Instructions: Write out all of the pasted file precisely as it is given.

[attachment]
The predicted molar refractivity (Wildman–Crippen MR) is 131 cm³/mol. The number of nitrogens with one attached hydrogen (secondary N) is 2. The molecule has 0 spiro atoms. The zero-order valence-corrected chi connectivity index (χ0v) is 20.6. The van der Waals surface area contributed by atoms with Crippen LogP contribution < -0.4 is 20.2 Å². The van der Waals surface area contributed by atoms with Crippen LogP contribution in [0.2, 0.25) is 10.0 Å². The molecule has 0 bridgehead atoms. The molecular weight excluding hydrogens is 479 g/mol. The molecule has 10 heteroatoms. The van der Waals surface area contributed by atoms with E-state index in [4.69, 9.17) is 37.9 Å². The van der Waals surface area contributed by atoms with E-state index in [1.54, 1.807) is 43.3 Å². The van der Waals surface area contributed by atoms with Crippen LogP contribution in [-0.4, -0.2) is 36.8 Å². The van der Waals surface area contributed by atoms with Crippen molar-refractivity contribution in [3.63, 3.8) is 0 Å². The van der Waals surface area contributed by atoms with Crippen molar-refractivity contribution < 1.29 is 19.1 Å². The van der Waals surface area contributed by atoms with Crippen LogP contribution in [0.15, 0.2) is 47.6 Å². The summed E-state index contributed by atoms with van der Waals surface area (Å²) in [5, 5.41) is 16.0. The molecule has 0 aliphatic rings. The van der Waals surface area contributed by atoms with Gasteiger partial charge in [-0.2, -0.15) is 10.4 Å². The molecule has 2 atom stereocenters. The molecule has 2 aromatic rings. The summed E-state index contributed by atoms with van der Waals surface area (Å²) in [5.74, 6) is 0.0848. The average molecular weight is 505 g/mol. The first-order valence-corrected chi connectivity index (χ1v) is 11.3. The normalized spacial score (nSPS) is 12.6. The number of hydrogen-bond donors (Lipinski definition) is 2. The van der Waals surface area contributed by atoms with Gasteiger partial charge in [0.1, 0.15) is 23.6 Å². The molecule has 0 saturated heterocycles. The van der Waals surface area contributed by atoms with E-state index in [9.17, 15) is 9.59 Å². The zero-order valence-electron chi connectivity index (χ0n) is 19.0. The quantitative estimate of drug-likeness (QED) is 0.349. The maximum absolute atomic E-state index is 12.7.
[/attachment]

The predicted molar refractivity (Wildman–Crippen MR) is 131 cm³/mol. The number of nitrogens with one attached hydrogen (secondary N) is 2. The molecule has 0 spiro atoms. The zero-order valence-corrected chi connectivity index (χ0v) is 20.6. The van der Waals surface area contributed by atoms with Crippen LogP contribution < -0.4 is 20.2 Å². The van der Waals surface area contributed by atoms with Crippen LogP contribution in [0.2, 0.25) is 10.0 Å². The molecule has 0 bridgehead atoms. The molecular weight excluding hydrogens is 479 g/mol. The molecule has 10 heteroatoms. The van der Waals surface area contributed by atoms with E-state index in [4.69, 9.17) is 37.9 Å². The van der Waals surface area contributed by atoms with E-state index in [1.54, 1.807) is 43.3 Å². The van der Waals surface area contributed by atoms with Crippen LogP contribution in [-0.4, -0.2) is 36.8 Å². The van der Waals surface area contributed by atoms with Crippen molar-refractivity contribution in [3.63, 3.8) is 0 Å². The van der Waals surface area contributed by atoms with Crippen molar-refractivity contribution < 1.29 is 19.1 Å². The van der Waals surface area contributed by atoms with Crippen LogP contribution in [0.15, 0.2) is 47.6 Å². The summed E-state index contributed by atoms with van der Waals surface area (Å²) in [5, 5.41) is 16.0. The molecule has 0 aliphatic rings. The van der Waals surface area contributed by atoms with Gasteiger partial charge in [-0.2, -0.15) is 10.4 Å². The molecule has 2 atom stereocenters. The molecule has 2 aromatic rings. The summed E-state index contributed by atoms with van der Waals surface area (Å²) in [5.74, 6) is 0.0848. The average molecular weight is 505 g/mol. The first-order valence-corrected chi connectivity index (χ1v) is 11.3. The normalized spacial score (nSPS) is 12.6. The number of hydrogen-bond donors (Lipinski definition) is 2. The van der Waals surface area contributed by atoms with Gasteiger partial charge in [0.1, 0.15) is 23.6 Å². The molecule has 0 saturated heterocycles. The van der Waals surface area contributed by atoms with E-state index in [9.17, 15) is 9.59 Å². The zero-order valence-electron chi connectivity index (χ0n) is 19.0. The quantitative estimate of drug-likeness (QED) is 0.349. The maximum absolute atomic E-state index is 12.7.